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Money Matters: How to Prevent Financial Fallout in Your Relationships

Money Matters: How to Prevent Financial Fallout in Your Relationships

Money Matters: How to Prevent Financial Fallout in Your Relationships

If you look at some of the main causes of divorce, financial issues are right up there near the top. It’s so prevalent that you will often find prenuptial agreements recommended not just because they can protect both individuals in the case of a divorce but because they can force a conversation about money that couples might not otherwise have. There’s a widespread belief that talking about money is impolite, and this can extend into relationships and families. However, these conversations can be critical.

Families of Origin

One of the first big talks you should have with your spouse or partner is about the role that money played in your own family when you were growing up. This can be surprisingly revealing for both of you. You may find that some of your own attitudes toward financial matters were shaped unconsciously because one of your parents was excessively anxious about money or tended to spend too much.

If you experienced financial insecurity as a child, you might be especially focused on establishing that security as an adult. If one parent had money but was especially penny pinching, you might find yourself being overly generous in reaction to that. Talking to your partner in a spirit of openness and discovery can be revealing and can help you better understand one another moving forward.

Reaching an Agreement

With your background out in the open, you can come to an agreement about how to manage finances as partners in a relationship. You might be more comfortable with each of you having separate accounts for your own expenditures and then a joint account that you deposit money into for shared expenses. Others might want to have only separate accounts or only joint accounts. You might agree that on purchases above a certain amount, you need a discussion and an agreement before moving forward.

As long as neither person is taking advantage of the other or being controlling, there are no right or wrong answers about how to split up your finances. There are a few red flags to beware of, such as a house in one person’s name that the other person contributes to via rent or renovation help. In a case like this, the person who isn’t on the mortgage but who is still contributing should have some kind of protection for that investment in case the relationship ends.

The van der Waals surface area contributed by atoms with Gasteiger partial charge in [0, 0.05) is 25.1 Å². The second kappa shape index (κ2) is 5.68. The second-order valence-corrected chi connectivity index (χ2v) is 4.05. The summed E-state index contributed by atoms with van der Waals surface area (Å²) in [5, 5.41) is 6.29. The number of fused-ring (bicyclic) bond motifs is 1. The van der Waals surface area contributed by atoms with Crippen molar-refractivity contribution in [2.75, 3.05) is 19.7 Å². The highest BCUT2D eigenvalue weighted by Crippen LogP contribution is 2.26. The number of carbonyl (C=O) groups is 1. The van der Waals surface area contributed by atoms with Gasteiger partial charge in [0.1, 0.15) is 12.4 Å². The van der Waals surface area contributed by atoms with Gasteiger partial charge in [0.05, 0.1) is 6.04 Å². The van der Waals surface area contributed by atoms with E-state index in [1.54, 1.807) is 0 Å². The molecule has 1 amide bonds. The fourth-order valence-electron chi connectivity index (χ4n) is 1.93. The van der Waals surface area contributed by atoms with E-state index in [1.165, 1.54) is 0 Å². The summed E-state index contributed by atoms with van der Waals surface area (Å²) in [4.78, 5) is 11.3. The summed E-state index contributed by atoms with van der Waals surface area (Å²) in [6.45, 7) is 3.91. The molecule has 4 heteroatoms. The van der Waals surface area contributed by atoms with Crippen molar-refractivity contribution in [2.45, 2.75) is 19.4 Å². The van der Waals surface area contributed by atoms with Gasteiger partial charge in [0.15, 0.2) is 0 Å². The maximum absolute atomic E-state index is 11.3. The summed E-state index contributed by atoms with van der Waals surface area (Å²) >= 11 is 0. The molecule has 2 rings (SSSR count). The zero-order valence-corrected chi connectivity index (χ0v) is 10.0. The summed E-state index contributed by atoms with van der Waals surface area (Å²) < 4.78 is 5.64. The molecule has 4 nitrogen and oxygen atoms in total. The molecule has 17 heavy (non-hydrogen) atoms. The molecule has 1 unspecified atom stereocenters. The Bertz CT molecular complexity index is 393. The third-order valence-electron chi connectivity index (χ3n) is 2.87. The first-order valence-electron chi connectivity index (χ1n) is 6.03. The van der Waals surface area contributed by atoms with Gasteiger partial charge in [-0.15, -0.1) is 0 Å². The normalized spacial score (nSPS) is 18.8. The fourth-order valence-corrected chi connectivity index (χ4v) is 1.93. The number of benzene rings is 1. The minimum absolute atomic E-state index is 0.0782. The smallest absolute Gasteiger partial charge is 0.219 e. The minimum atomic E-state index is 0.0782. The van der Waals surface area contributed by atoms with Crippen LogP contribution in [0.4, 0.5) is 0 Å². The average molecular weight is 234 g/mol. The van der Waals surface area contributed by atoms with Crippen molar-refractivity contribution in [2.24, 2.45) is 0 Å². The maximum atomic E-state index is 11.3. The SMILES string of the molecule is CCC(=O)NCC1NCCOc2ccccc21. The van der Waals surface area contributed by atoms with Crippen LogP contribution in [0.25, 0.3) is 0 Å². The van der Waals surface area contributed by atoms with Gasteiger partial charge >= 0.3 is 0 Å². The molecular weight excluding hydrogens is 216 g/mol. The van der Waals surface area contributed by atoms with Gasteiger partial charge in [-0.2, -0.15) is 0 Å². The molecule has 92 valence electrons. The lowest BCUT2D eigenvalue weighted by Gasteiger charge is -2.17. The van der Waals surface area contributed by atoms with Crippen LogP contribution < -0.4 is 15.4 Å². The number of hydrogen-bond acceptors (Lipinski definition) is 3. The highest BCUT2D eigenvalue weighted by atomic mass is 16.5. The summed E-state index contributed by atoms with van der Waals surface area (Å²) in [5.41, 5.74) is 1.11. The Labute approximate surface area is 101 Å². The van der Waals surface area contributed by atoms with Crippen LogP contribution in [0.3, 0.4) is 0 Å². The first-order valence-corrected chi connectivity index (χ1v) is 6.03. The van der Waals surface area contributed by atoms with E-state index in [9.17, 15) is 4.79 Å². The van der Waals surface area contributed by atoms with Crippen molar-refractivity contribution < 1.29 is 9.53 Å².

Knowing Your Options

It’s also important to have basic financial education. If one or both of you does not have this, that’s understandable; many people do not. However, you should try to learn such things as why compound interest is on your side when it comes to retirement accounts but not credit cards. In fact, a better solution than credit cards if you are looking to borrow money that you cannot pay back immediately might be a personal loan, which can offer lower interest rates. You can research lenders online to find out more about your eligibility and whether this is a good option for you.

Family Education

If you’re fortunate, your parents gave you a solid financial education, but this is fairly unusual. Whether or not this was true for you, you can offer that education to your children even if you never received it yourself. You can teach yourself now and later learn about things together. When your kids are young, clipping coupons, teaching them how to compare prices in the grocery store, and giving them an allowance can help them better understand some of the basics.

As they get older, you can help them open a bank account and explain concepts like interest and how it can drive both debt and investments. You can even experiment with investments yourself, creating a brokerage account and making a few investments, which you can do with just $100 or less in some cases. Essentially, strive to ensure that discussions about money are not taboo in your household. This can help your kids have a healthy attitude about financial issues and make better decisions themselves.

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